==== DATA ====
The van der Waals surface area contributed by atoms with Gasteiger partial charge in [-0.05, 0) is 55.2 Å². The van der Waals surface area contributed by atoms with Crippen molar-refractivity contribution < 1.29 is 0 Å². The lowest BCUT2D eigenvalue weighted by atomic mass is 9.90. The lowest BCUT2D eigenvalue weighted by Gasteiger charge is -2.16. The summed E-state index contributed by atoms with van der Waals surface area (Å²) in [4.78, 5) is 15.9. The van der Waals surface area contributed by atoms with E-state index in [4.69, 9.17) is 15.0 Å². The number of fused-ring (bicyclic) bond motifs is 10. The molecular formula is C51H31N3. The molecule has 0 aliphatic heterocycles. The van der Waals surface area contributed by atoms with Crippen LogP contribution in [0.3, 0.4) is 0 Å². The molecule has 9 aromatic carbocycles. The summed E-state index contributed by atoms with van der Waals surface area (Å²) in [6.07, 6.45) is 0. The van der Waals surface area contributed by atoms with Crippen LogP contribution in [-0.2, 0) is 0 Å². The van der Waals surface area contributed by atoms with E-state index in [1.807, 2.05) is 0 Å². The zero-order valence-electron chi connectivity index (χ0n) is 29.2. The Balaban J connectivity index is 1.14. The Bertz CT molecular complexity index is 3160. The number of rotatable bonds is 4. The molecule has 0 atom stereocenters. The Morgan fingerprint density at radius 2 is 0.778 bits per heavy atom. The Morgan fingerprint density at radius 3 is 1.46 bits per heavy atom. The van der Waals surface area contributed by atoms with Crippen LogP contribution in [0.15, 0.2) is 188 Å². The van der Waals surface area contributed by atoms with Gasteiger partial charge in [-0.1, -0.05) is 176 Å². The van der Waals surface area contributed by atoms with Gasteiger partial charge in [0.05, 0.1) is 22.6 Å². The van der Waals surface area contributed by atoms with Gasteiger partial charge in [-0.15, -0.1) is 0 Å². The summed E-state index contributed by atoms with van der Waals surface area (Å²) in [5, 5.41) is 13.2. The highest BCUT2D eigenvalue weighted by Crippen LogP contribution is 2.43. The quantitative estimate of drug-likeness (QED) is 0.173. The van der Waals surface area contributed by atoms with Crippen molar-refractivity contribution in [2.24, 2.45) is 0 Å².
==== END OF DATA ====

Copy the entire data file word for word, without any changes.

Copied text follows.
The van der Waals surface area contributed by atoms with Gasteiger partial charge in [-0.05, 0) is 55.2 Å². The van der Waals surface area contributed by atoms with Crippen molar-refractivity contribution < 1.29 is 0 Å². The lowest BCUT2D eigenvalue weighted by atomic mass is 9.90. The lowest BCUT2D eigenvalue weighted by Gasteiger charge is -2.16. The summed E-state index contributed by atoms with van der Waals surface area (Å²) in [4.78, 5) is 15.9. The van der Waals surface area contributed by atoms with E-state index in [4.69, 9.17) is 15.0 Å². The number of fused-ring (bicyclic) bond motifs is 10. The molecular formula is C51H31N3. The molecule has 0 aliphatic heterocycles. The van der Waals surface area contributed by atoms with Crippen LogP contribution in [0.3, 0.4) is 0 Å². The molecule has 9 aromatic carbocycles. The summed E-state index contributed by atoms with van der Waals surface area (Å²) in [6.07, 6.45) is 0. The van der Waals surface area contributed by atoms with Crippen LogP contribution in [-0.2, 0) is 0 Å². The van der Waals surface area contributed by atoms with E-state index in [1.807, 2.05) is 0 Å². The zero-order valence-electron chi connectivity index (χ0n) is 29.2. The Balaban J connectivity index is 1.14. The Bertz CT molecular complexity index is 3160. The number of rotatable bonds is 4. The molecule has 0 atom stereocenters. The Morgan fingerprint density at radius 2 is 0.778 bits per heavy atom. The Morgan fingerprint density at radius 3 is 1.46 bits per heavy atom. The van der Waals surface area contributed by atoms with Crippen LogP contribution in [0.15, 0.2) is 188 Å². The van der Waals surface area contributed by atoms with Gasteiger partial charge in [-0.1, -0.05) is 176 Å². The van der Waals surface area contributed by atoms with Gasteiger partial charge in [0.05, 0.1) is 22.6 Å². The van der Waals surface area contributed by atoms with Gasteiger partial charge in [-0.15, -0.1) is 0 Å². The summed E-state index contributed by atoms with van der Waals surface area (Å²) in [5, 5.41) is 13.2. The highest BCUT2D eigenvalue weighted by Crippen LogP contribution is 2.43. The quantitative estimate of drug-likeness (QED) is 0.173. The van der Waals surface area contributed by atoms with Crippen molar-refractivity contribution in [2.24, 2.45) is 0 Å².